Thursday, April 27, 2023

By:  Jason Chaney

Central Oregonian

U.S. Sen. Jeff Merkley held a town hall in Prineville to answer questions and hear concerns from a crowd of roughly 70 local constituents.

He fielded queries and concerns ranging from a local groundwater issue to the Greater Idaho movement to drug prices and more during a session held at Barnes Butte Elementary early Sunday afternoon.

One of the most frequently raised concerns stems from a groundwater issue near a Knife River mining site in Northwest Prineville. The 99-acre aggregate mine located on property owned by late Prineville resident Craig Woodward was approved in a split vote by the Crook County Planning Commission in September 2015. In July 2021, Knife River applied to expand the mining operation to include an adjacent 78-acre property owned by Robert and Lani Vanier of Dayville. Application was made, according to a Crook County Planning Commission document, because the aggregate reserve on the Woodward property is depleted.

The expansion still awaits Oregon Department of Environmental Quality (DEQ) and Oregon Department of Geology and Mineral Industries (DOGAMI) approval before mining can take place. But beginning last year, several residences surrounding the site started seeing high levels of manganese in their water supply, leading to health complications for people and livestock and damaging plumbing pipes.

Several audience members spoke about the contamination, expressing frustration that the DEQ and DOGAMI have failed to take action on the issue.

“That’s a big deal,” Merkley said, referencing a groundwater contamination situation that he was made aware of in Hermiston. “I called the state agencies, I called the governor and said this has to be addressed. I will do the same thing.”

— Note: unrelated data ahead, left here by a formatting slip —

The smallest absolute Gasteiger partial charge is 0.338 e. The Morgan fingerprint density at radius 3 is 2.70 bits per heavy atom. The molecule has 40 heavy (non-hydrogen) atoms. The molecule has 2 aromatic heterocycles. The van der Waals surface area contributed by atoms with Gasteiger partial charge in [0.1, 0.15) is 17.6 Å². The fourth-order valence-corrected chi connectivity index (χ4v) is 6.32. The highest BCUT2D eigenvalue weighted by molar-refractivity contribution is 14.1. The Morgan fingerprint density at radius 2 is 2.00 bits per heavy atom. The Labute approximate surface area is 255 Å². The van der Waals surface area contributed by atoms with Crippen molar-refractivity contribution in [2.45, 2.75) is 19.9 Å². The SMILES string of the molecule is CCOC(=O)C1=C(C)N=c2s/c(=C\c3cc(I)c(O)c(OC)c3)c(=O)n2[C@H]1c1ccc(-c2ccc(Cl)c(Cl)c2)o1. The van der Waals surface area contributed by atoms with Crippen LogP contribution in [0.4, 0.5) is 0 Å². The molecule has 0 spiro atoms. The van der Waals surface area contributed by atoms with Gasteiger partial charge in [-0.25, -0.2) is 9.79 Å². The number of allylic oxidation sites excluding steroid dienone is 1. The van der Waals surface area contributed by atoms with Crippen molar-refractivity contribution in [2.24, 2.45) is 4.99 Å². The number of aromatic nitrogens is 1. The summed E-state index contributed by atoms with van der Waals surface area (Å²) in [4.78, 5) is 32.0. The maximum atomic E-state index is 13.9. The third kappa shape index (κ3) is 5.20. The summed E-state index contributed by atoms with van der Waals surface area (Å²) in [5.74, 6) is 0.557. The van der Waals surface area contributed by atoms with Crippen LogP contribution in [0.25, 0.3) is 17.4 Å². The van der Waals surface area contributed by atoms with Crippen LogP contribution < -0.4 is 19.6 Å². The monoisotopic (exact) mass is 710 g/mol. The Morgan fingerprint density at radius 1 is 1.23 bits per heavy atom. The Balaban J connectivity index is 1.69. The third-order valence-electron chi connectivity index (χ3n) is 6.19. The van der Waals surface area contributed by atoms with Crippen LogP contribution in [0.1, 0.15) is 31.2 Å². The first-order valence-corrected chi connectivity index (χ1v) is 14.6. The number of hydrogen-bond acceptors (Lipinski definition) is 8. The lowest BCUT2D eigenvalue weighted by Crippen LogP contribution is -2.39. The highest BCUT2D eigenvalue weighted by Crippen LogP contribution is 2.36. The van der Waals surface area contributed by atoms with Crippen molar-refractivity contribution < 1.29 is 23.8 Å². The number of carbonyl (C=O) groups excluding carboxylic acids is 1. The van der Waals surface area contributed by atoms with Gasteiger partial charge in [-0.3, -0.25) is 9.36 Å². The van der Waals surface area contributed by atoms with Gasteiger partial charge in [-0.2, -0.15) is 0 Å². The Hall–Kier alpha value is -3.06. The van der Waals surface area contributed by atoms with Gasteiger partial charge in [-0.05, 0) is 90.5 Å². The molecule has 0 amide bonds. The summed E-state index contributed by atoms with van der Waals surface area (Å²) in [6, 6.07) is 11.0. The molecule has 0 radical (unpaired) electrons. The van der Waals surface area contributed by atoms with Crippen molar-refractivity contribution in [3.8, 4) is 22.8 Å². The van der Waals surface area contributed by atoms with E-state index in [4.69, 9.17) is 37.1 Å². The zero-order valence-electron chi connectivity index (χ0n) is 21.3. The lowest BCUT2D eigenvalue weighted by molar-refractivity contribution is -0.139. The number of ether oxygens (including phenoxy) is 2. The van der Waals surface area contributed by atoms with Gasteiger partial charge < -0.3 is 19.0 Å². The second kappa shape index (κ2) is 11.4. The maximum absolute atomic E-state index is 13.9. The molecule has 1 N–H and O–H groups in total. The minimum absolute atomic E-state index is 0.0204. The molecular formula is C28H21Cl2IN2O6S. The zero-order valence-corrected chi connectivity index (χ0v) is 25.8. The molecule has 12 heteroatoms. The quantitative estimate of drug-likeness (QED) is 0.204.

One audience member expressed concern that the cost of housing and education was creating a more difficult path to establishing a career and raising a family. In response, Merkley agreed that secondary education has gotten too expensive for many people to pursue.

“We have more and more jobs that require more education than previously, but we have made it harder and harder for our children to afford to get that education,” he said. “It’s just wrong.”

He believes the education system should include more shop and apprenticeship programs at the high school level and more investment in public universities “in a way that is affordable for those of modest income.” He also would like to proceed with additional subsidies to help students avoid major college debt.

“It doesn’t have to be free,” he said of secondary education, “but it should be close to debt-free.”

Continuing on the cost-of-living topic, Merkley went on to address drug prices, noting that Americans pay a lot for prescription medications than any other developed nation. He added that America invests the most in drug research and development.

“We should get the best prices on drugs, not the worst,” he said.

But efforts to negotiate better drug prices have been thwarted, he said, by powerful corporate lobbying. Merkley called it a real challenge because of the high number of lobbyists (two to three per member of Congress) and their influence on federal lawmakers.

Another town hall participant brought up the Greater Idaho Movement, an effort to move the Oregon/Idaho border west and envelop multiple Eastern and Central Oregon counties.

“What it takes, under the Constitution, to redraw the border is both states that are affected have to pass a law saying they want the change. Then, it would have to pass through the (U.S.) House and Senate and be signed by the President,” Merkley said. “That just never happens anymore.”

However, the senator went on to acknowledge the root cause of the movement.

“I think we should recognize that it stems in part from a sense that we have very different types of communities around our state,” he said, “and those who are elected need to understand the differences and advocate for the different issues.”

Merkley concluded the hourlong town hall session with gratitude for the people who chose to spend their weekend afternoon at the event.

“The republic works best when we have a lot of dialogue,” he said, “so thank you for coming to be a part of it.”